I would like to add--you should consider making this series into a book. There are so many lovely old neglected buildings in Mérida, and you just might encourage others to rehabilitate them--a public service. I'm always perplexed, even saddened, when I see such prime locations, e.g., around the Fiesta Americana, with such houses.

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  10. Plastic is the way to go. Nobody breaks into a house to steal plastic pipe. As for looking down the well, I learned from my septic man that a reflecting mirror works a lot better than a flashlight.
    Be careful, and proceed with caution. One never knows what was put down a well. It used to be a good place to hide the silver and china in dangerous and difficult times.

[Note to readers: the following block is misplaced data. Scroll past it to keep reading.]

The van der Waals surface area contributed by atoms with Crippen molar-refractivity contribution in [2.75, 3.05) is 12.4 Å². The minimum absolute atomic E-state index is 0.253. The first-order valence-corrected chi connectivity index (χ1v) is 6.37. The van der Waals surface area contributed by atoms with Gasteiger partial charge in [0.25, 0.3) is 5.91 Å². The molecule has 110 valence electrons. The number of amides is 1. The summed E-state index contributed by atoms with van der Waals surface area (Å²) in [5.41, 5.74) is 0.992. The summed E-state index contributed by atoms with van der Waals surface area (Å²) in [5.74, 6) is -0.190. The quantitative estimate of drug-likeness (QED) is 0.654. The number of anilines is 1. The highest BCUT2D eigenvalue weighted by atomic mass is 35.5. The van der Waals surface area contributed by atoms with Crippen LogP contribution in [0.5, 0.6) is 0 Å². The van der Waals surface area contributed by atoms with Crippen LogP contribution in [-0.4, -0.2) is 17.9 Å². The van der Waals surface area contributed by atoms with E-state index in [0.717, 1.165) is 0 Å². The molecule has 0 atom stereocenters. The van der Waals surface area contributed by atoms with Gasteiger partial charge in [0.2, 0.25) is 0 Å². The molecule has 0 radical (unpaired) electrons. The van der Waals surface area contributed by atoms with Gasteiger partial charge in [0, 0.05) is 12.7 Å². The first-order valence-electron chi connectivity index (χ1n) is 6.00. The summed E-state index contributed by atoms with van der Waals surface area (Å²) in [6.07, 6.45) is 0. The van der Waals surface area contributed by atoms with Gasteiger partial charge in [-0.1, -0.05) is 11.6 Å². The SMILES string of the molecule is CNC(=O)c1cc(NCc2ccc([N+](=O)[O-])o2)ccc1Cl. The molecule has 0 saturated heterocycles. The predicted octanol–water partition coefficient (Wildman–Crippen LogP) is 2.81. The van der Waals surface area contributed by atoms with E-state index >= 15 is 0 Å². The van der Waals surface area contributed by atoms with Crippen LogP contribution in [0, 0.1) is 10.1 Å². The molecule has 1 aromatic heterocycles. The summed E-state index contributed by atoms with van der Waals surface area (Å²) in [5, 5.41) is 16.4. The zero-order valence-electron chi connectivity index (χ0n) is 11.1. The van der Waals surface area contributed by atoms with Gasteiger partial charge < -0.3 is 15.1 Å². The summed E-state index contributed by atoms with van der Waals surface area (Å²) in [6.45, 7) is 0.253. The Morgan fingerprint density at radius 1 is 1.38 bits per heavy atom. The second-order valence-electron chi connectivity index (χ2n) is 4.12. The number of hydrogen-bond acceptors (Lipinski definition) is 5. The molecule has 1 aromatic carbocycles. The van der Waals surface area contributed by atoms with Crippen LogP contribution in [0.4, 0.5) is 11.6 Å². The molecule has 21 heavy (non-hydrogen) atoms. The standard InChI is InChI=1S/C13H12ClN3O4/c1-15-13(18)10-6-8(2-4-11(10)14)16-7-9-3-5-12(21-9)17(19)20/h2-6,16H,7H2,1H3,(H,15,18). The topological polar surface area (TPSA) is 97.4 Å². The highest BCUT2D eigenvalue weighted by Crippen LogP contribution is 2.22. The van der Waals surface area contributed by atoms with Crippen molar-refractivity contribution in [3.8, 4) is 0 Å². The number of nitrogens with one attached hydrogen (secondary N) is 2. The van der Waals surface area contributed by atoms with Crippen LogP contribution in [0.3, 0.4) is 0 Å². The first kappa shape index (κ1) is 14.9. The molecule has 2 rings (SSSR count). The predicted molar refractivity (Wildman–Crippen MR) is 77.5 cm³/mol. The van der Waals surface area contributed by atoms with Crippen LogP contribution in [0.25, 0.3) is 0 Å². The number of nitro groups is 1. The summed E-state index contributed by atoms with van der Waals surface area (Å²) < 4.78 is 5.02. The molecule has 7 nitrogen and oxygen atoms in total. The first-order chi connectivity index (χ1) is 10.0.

Robert Gill
    Phoenix, AZ

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    1. Yes, plastic is quicker to install, too. I've even installed and repaired some myself and it worked perfectly. I wouldn't attempt that with copper. Thanks for the idea about the mirror. I will try it out, but I'll let someone else climb down, if it comes to that.

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  11. Please don't send anyone down into the wells to clean them. There is lots of rotting organic matter that produces methane. My life partner died cleaning out an old well here in the Yucatan.

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    1. I'm terribly sorry to hear that story and for your loss. I always am careful, and do not plan to enter any wells myself. If any one of them needs to be cleaned, I will call on professionals here who do that sort of thing. They've got the equipment to do the job safely and correctly.